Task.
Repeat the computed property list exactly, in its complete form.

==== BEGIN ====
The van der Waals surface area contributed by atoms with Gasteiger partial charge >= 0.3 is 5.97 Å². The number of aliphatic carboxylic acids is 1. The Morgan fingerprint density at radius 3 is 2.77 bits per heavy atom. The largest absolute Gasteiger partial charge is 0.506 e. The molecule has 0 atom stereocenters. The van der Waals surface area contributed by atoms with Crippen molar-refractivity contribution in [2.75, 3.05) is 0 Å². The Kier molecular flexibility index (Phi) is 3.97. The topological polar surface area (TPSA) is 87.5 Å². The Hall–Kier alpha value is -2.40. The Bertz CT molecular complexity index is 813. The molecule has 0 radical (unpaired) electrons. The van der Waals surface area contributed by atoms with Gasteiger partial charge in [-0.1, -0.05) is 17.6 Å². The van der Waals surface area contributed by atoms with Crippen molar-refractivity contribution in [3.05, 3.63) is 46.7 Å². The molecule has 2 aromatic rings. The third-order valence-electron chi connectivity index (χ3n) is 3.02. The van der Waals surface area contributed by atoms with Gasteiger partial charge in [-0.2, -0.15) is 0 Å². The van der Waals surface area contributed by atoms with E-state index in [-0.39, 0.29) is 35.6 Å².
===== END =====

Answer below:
The van der Waals surface area contributed by atoms with Gasteiger partial charge >= 0.3 is 5.97 Å². The number of aliphatic carboxylic acids is 1. The Morgan fingerprint density at radius 3 is 2.77 bits per heavy atom. The largest absolute Gasteiger partial charge is 0.506 e. The molecule has 0 atom stereocenters. The van der Waals surface area contributed by atoms with Crippen molar-refractivity contribution in [2.75, 3.05) is 0 Å². The Kier molecular flexibility index (Phi) is 3.97. The topological polar surface area (TPSA) is 87.5 Å². The Hall–Kier alpha value is -2.40. The Bertz CT molecular complexity index is 813. The molecule has 0 radical (unpaired) electrons. The van der Waals surface area contributed by atoms with Gasteiger partial charge in [-0.1, -0.05) is 17.6 Å². The van der Waals surface area contributed by atoms with Crippen molar-refractivity contribution in [3.05, 3.63) is 46.7 Å². The molecule has 2 aromatic rings. The third-order valence-electron chi connectivity index (χ3n) is 3.02. The van der Waals surface area contributed by atoms with Gasteiger partial charge in [-0.2, -0.15) is 0 Å². The van der Waals surface area contributed by atoms with E-state index in [-0.39, 0.29) is 35.6 Å².